In essence, Prosus and Naspers aim to take advantage of the large discount between the share prices of Naspers and Prosus relative to real value of Tencent.

Naspers and Prosus will sell Tencent at its market price and buy their own shares, which sometimes trade as much as 50% below the companies’ intrinsic value.

“The announcement doesn’t say anything about how much [of Tencent] it would be prepared to sell down,” says Gresty.

“Levels at which Tencent would no longer be an associate, or Prosus would no longer be entitled to a seat on the board of Tencent, will be critical levels that I doubt Prosus would want to breach.

“Obviously, the net asset value [NAV] improvement at Naspers/Prosus level is going to depend on where the discount is when the buyback is done,” he adds, saying the discount was 56% prior to the announcement, which gives an indication of the timing of buybacks.

Interesting aspect

However, Gresty notes an interesting challenge: “The sale of Tencent shares raises cash in Prosus. This is obviously fine for buying back shares in Prosus itself, but raises the question of how a buyback is funded at a Naspers level.

“Prior to the share exchange in August last year, the Naspers share buyback was done by Prosus buying Naspers shares in the market, resulting in the beginning of a small cross-holding. However, Prosus now owns 49% of Naspers as a result of the share exchange that was done in August last year.

“It cannot go over 50%, as this would trigger Naspers becoming foreign-owned, which requires SA regulatory approval beforehand and would trigger significant capital gains tax consequences for the group.”

He speculates that an alternative would be for Naspers to raise cash by selling some Prosus shares.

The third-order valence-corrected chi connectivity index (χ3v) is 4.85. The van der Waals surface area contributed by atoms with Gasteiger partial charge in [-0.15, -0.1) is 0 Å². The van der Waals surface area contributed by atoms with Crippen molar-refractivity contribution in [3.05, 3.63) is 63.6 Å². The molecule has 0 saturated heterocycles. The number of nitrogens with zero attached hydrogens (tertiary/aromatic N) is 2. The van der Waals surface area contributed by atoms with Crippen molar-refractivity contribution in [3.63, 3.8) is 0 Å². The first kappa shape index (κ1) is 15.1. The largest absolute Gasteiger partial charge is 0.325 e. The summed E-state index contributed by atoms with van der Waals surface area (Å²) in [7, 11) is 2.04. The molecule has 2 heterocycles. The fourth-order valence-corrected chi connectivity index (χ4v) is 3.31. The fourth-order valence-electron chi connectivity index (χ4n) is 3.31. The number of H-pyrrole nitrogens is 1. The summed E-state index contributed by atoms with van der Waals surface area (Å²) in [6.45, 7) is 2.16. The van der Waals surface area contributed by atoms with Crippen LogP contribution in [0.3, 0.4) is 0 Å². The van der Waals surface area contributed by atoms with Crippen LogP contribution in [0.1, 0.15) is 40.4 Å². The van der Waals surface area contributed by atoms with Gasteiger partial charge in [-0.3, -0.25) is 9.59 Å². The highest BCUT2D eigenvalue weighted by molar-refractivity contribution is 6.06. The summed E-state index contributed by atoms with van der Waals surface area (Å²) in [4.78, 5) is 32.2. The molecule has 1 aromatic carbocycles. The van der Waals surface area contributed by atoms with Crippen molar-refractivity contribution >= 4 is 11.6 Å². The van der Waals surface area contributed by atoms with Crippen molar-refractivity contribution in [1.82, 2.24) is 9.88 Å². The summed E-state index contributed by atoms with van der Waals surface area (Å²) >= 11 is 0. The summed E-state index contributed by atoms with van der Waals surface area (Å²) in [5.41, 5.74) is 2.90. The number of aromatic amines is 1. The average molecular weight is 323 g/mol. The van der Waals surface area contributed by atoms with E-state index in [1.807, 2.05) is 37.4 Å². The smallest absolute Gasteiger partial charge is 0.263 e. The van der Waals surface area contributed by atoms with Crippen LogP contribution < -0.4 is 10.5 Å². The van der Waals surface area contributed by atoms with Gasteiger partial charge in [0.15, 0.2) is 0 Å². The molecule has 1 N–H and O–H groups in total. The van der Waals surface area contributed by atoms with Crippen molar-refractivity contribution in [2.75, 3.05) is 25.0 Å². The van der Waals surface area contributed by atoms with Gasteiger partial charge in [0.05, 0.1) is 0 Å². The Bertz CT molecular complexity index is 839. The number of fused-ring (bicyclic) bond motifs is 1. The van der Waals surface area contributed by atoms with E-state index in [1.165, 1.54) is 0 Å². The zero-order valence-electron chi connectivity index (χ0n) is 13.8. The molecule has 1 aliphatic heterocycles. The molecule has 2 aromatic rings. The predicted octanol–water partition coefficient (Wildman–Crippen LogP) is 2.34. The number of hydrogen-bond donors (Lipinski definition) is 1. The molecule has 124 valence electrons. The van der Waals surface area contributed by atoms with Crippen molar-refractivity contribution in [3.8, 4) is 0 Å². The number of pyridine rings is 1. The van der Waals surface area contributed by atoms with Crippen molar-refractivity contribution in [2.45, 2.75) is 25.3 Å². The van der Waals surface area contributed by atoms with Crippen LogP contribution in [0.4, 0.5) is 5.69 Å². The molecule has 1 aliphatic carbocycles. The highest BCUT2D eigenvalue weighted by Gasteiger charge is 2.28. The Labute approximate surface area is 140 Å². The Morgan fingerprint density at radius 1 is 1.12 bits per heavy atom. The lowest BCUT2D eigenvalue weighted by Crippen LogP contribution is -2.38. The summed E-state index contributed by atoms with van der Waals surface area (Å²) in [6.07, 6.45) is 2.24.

“There was also a lock-up on the sale by Naspers of further shares in Prosus after the share exchange. However, this comes to an end in August.”


Gresty says the results for the past financial year show good growth for the group’s e-commerce businesses. “Growth has been strong across all verticals, except Etail, which benefitted from Covid-19 [in the previous year and thus off a higher base].

-“At the interim stage, revenue growth for this division was 53%, so momentum has moderated slightly, but in [the] context of how much negativity there has been about the global macro backdrop, this still looks solid.

“This rate of topline growth is also a lot faster than Tencent,” says Gresty.

Prosus has split out the core figures for each segment, which shows that most are growing volumes well towards profitability.

“It also shows the losses being caused by new growth initiatives – autos in Online classifieds and expansion into grocery delivery in Food Delivery, for example,” says Gresty.

“This is a sensitive area, however, as the recent divergence in performance among listed technology companies has centred on those that are profitable and those that are not.

“No doubt, tolerance for these losses is running low.”

Van Dijk says: “Looking ahead, we will seek to regularly crystallise the value that we are creating. Today, we have announced an open-ended share repurchase programme that will efficiently unlock value for shareholders and increase NAV per share at scale.”

It looks like investors are pleased with this new plan, given the sharp jump in both shares.

Prosus closed the day 18.9% up and Naspers 22.79%.

Click here for a pdf of the above.

Brought to you by Prosus.